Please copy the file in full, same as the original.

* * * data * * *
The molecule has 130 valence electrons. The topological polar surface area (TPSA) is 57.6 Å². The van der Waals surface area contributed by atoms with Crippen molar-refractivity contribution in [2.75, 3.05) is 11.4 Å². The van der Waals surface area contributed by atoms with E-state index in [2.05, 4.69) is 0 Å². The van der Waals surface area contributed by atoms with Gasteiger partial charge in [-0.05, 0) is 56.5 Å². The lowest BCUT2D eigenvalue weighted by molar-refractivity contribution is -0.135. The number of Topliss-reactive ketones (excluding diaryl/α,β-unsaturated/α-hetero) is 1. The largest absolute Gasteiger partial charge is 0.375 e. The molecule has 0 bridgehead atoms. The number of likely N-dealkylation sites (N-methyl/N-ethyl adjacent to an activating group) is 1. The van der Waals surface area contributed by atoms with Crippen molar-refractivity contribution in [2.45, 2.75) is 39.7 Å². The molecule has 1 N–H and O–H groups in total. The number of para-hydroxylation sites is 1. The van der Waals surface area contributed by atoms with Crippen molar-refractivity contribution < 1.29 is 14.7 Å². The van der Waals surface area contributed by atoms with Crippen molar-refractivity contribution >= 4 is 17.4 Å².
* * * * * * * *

The molecule has 130 valence electrons. The topological polar surface area (TPSA) is 57.6 Å². The van der Waals surface area contributed by atoms with Crippen molar-refractivity contribution in [2.75, 3.05) is 11.4 Å². The van der Waals surface area contributed by atoms with E-state index in [2.05, 4.69) is 0 Å². The van der Waals surface area contributed by atoms with Gasteiger partial charge in [-0.05, 0) is 56.5 Å². The lowest BCUT2D eigenvalue weighted by molar-refractivity contribution is -0.135. The number of Topliss-reactive ketones (excluding diaryl/α,β-unsaturated/α-hetero) is 1. The largest absolute Gasteiger partial charge is 0.375 e. The molecule has 0 bridgehead atoms. The number of likely N-dealkylation sites (N-methyl/N-ethyl adjacent to an activating group) is 1. The van der Waals surface area contributed by atoms with Crippen molar-refractivity contribution in [2.45, 2.75) is 39.7 Å². The molecule has 1 N–H and O–H groups in total. The number of para-hydroxylation sites is 1. The van der Waals surface area contributed by atoms with Crippen molar-refractivity contribution < 1.29 is 14.7 Å². The van der Waals surface area contributed by atoms with Crippen molar-refractivity contribution >= 4 is 17.4 Å².